Panic attacks are acute episodes of anxiety. They can be accompanied by overwhelming feeling of fear and dread. They can be associated with palpitations, breaking out in sweats, and even chest pains. Panic attack sufferers commonly say that they sometimes feel as if they are going to die during some of their attacks. Panic attacks are one of the most interesting manifestations of Wilson’s Temperature Syndrome. They are somewhat the way one feels when one awakens thinking that there might be a burglar in the room. When faced with such a threat, feelings of fear and dread are appropriate and the surge of adrenaline is useful in helping one prepare to react to threatening situations. This is what is sometimes referred to as the “fight or flight” response. This response can be quite inappropriate, however, when it takes place with very little or no provocation. Common settings in which Wilson’s Temperature Syndrome sufferers will find themselves having pain attacks include shopping (especially in grocery stores, for some reason), driving over bridges, driving in heavy traffic, or flying in an airplane.
Wilson’s Temperature Syndrome is characterized by the body being stuck in conservation mode wherein it feels its resources are being threatened even when such feelings may be inappropriate. In a similar way, panic attacks are characterized by the body responding dramatically to inappropriately small challenges. All of us know what it feels like to panic, however, most of us would agree that such feelings would be inappropriate if they occurred out of the blue with little or no provocation.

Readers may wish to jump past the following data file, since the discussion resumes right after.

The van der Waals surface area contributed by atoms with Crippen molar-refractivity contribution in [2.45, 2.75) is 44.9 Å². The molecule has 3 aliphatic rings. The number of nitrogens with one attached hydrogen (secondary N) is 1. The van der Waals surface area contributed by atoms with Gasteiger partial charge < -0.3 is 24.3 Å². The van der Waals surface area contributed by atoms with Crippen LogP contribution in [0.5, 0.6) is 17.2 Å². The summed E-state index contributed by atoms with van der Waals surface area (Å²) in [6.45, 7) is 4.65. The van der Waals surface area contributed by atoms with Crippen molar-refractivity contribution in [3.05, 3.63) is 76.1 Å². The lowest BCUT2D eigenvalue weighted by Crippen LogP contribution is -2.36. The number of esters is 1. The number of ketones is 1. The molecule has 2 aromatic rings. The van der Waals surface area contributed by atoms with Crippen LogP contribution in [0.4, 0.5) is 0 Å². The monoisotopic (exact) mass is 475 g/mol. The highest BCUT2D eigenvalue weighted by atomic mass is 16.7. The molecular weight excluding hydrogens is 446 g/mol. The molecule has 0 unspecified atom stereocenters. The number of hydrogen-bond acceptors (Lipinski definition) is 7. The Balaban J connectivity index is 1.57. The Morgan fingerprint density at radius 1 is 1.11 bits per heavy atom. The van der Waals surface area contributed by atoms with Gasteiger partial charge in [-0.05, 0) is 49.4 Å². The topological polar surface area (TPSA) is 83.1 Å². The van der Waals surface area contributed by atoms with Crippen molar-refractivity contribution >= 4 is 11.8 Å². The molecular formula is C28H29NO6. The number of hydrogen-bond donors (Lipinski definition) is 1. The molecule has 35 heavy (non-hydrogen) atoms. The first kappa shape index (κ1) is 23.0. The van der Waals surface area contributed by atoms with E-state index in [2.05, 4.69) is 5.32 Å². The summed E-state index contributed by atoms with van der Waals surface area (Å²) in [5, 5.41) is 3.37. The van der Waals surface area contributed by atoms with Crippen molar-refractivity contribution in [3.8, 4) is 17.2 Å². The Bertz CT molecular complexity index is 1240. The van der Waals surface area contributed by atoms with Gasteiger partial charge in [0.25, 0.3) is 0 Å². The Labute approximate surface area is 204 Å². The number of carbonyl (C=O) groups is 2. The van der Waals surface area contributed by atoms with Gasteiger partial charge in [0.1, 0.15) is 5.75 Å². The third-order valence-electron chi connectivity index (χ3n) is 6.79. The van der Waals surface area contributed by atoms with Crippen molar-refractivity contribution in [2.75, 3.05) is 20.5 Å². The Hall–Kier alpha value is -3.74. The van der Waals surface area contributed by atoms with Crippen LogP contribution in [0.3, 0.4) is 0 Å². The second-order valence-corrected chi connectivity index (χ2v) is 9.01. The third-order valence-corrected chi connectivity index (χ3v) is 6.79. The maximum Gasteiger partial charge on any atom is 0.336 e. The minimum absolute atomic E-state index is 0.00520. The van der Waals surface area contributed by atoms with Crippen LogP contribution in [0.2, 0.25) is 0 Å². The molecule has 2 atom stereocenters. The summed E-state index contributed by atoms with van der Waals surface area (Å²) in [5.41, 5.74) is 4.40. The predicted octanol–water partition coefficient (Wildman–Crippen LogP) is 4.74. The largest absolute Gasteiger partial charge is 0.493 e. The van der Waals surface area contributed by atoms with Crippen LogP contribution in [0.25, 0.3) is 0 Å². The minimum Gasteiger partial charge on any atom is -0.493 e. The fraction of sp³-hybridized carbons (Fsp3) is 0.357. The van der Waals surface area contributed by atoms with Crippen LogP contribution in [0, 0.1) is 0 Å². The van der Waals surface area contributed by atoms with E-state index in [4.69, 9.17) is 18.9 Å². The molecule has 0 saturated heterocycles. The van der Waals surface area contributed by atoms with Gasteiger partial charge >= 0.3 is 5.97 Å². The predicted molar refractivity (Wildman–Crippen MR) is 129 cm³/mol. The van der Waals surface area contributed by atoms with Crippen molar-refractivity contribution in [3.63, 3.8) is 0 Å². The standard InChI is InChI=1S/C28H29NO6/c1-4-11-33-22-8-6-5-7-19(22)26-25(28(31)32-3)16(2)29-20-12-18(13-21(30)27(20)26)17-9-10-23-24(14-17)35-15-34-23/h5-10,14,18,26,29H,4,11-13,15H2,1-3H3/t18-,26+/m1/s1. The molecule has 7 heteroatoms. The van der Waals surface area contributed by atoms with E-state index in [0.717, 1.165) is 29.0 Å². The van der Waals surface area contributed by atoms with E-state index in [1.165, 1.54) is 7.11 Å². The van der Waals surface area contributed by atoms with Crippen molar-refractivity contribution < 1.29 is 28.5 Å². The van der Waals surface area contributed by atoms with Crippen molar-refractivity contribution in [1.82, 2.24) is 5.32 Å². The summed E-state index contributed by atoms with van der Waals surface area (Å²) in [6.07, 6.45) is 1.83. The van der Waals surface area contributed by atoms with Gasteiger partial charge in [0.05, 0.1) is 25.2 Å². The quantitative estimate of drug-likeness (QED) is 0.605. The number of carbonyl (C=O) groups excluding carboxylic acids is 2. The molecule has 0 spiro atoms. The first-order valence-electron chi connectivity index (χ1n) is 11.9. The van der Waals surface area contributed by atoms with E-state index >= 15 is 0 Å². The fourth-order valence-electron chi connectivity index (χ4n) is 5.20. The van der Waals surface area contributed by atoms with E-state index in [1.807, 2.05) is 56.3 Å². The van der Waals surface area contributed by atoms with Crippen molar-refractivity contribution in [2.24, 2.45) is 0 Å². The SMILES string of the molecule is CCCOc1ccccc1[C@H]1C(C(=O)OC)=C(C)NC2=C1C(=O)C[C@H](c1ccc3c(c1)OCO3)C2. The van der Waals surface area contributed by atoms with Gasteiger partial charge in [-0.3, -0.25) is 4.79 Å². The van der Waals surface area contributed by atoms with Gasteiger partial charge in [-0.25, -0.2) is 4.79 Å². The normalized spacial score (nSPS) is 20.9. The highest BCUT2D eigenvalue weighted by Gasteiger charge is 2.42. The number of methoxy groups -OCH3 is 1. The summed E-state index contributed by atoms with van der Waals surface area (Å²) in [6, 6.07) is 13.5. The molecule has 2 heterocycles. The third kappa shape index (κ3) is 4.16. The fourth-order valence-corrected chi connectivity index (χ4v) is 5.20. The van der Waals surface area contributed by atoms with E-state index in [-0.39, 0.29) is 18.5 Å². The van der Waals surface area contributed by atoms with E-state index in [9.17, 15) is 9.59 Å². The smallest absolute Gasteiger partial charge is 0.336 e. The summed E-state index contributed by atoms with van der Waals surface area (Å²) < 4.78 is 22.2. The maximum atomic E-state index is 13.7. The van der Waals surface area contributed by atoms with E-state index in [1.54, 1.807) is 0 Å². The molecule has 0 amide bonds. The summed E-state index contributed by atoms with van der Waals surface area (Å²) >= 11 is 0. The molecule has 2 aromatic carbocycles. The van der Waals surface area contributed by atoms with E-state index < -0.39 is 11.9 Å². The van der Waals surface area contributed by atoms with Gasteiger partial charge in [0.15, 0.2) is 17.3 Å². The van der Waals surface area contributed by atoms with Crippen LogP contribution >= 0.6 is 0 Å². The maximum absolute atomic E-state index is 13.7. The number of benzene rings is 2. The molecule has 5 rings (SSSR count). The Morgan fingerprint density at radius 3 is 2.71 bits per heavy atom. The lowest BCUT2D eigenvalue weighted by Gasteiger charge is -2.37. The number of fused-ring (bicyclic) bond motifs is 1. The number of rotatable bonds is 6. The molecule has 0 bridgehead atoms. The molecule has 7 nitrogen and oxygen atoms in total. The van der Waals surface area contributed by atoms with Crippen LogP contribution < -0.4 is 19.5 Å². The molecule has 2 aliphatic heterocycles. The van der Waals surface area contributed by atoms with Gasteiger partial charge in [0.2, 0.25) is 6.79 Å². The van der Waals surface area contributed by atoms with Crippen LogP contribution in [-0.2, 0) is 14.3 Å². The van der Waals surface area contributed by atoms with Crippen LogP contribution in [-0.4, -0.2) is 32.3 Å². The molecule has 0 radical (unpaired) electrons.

The “fight or flight” response is mediated by adrenaline produced in the adrenal gland, which causes an increase of blood supply to the extremities and muscles, increased heart rate, enlarging of the air passageways, etc. The adrenal gland is stimulated to release adrenaline during threatening circumstances. The adrenal gland secretes adrenaline also during normal maintenance of proper blood pressure levels. When the blood pressure is detected by the body as being too low, a signal will be sent to the adrenal gland to secrete adrenaline to increase the pulse rate and help bring the blood pressure back up to normal levels.
One characteristic of Wilson’s Temperature Syndrome sufferers is that they commonly have low blood pressure and “relaxed” blood vessels. Because of the decreased vascular tone, these patients have a more difficult time maintaining normal blood pressure. They frequently can get lightheaded when they stand up too fast because of their body’s inability to maintain adequate blood supply to the brain. It seems then, that the blood pressure of such patients bounces around just above the threshold, below which a compensatory burst of adrenaline would be secreted by the adrenal gland to prevent fainting. So in essence, these patients may normally be on the verge of a compensatory burst of adrenaline. I feel this helps explain why the slightest provocation can trigger a burst of adrenaline that can bring on palpitations, sweating, fear, and panic. At any rate, panic attacks can frequently be easily eliminated with proper thyroid hormone treatment.